Getting poster data...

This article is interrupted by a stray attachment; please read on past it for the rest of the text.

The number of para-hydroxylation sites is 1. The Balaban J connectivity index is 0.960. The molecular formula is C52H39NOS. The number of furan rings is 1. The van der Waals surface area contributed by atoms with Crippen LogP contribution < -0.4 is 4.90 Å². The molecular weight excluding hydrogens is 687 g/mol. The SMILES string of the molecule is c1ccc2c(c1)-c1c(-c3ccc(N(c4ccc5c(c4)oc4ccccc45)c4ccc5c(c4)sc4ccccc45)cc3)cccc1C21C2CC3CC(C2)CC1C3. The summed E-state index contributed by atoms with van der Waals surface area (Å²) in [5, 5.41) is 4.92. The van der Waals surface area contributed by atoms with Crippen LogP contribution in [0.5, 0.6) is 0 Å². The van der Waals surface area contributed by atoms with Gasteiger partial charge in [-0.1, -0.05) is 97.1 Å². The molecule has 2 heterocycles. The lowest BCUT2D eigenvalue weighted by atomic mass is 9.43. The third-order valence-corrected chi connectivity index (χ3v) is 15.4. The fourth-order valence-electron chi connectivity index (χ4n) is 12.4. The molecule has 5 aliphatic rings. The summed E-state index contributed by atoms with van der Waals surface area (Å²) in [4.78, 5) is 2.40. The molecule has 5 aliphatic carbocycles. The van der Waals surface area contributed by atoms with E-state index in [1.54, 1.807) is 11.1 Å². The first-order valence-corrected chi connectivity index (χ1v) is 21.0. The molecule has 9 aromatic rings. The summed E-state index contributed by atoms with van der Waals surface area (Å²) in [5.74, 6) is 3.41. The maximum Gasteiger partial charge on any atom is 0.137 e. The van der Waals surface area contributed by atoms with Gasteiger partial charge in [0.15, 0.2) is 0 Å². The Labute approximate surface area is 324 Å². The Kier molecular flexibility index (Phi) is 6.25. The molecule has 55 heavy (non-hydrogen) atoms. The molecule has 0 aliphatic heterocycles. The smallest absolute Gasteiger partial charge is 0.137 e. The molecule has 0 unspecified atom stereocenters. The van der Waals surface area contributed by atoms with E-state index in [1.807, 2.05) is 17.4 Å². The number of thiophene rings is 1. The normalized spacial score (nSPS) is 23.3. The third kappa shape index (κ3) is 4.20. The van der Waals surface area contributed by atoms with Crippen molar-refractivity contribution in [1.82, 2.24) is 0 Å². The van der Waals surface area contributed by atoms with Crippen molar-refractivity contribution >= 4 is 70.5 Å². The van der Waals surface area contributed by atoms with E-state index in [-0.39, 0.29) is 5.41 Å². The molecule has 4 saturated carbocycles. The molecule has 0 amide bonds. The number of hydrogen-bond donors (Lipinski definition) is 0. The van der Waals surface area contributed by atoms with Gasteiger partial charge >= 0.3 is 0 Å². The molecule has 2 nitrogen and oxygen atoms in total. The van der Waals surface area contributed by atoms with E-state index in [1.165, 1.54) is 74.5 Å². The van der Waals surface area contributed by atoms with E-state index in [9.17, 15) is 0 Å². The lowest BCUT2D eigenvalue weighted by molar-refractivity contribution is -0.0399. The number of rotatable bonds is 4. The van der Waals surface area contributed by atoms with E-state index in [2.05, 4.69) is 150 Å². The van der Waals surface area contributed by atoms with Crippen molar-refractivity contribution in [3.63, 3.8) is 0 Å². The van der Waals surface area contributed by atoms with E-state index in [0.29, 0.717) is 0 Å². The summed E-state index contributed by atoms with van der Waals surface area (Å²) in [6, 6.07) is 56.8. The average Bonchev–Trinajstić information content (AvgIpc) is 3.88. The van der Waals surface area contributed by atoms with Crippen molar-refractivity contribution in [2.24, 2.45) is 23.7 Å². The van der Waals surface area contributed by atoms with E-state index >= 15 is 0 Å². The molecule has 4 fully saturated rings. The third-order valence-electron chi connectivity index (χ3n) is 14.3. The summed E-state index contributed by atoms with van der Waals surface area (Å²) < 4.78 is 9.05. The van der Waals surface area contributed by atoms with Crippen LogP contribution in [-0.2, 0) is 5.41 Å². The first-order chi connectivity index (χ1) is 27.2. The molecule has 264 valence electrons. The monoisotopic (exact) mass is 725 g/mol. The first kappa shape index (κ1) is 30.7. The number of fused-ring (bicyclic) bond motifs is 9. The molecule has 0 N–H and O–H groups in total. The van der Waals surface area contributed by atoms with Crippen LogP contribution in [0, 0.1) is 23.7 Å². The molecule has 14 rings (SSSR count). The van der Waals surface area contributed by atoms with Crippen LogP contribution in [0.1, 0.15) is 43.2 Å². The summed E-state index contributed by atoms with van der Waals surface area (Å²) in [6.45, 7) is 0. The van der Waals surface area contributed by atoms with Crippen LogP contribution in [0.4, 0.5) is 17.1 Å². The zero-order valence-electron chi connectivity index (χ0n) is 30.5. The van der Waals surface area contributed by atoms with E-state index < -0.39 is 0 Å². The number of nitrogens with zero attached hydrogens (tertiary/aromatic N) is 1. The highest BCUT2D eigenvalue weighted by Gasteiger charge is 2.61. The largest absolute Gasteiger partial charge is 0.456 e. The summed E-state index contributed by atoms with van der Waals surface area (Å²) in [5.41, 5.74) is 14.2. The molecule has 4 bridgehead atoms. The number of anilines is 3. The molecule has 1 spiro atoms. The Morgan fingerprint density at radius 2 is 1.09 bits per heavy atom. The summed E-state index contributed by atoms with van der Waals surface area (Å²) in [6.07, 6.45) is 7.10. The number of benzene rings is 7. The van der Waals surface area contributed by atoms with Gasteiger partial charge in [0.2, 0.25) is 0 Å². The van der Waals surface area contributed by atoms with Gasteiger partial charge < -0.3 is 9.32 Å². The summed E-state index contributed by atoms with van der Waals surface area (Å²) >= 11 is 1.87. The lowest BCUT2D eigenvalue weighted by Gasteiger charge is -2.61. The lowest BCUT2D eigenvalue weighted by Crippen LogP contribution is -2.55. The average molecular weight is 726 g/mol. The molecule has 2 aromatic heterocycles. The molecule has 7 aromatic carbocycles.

Christian Stolte, Lars J Jensen, Heiko Horn, Sune Pretscher-Frankild, Kenneth Sabir, Seán I O’Donoghue (Garvan Institute of Medical Research, Sydney, CSIRO CMIS, Sydney, NNF Center for Protein Research, University of Copenhagen, Denmark. University of Sydney, Australia)The most convenient way to use Reflect is to install it as a plug-in to your web browser. The HTML document is retrieved by the user’s browser, then sent to the Reflect server, tagged and returned to the browser. The Reflect server at the European Molecular Biology Laboratory keeps in RAM a large dictionary with names and synonyms for 4.3 million small molecules, and for 1.5 million proteins from 373 organisms. When tagging an HTML document, the server finds all occurrences of these synonyms and returns a slightly modified version of the HTML document to the user’s browser—the only difference is that all matching protein, gene and small-molecule names are now tagged and highlighted. Clicking on a tagged small-molecule name opens a summary popup that shows two-dimensional structures from PubChem and interaction partners from STITCH. Clicking on a tagged protein or gene name opens a popup that shows synonyms, the complete amino acid sequence of the longest transcript, domains, a representative three-dimensional structure, principal interaction partners, and known subcellular location. The popup also has hyperlinks to the gene entry and to related abstracts.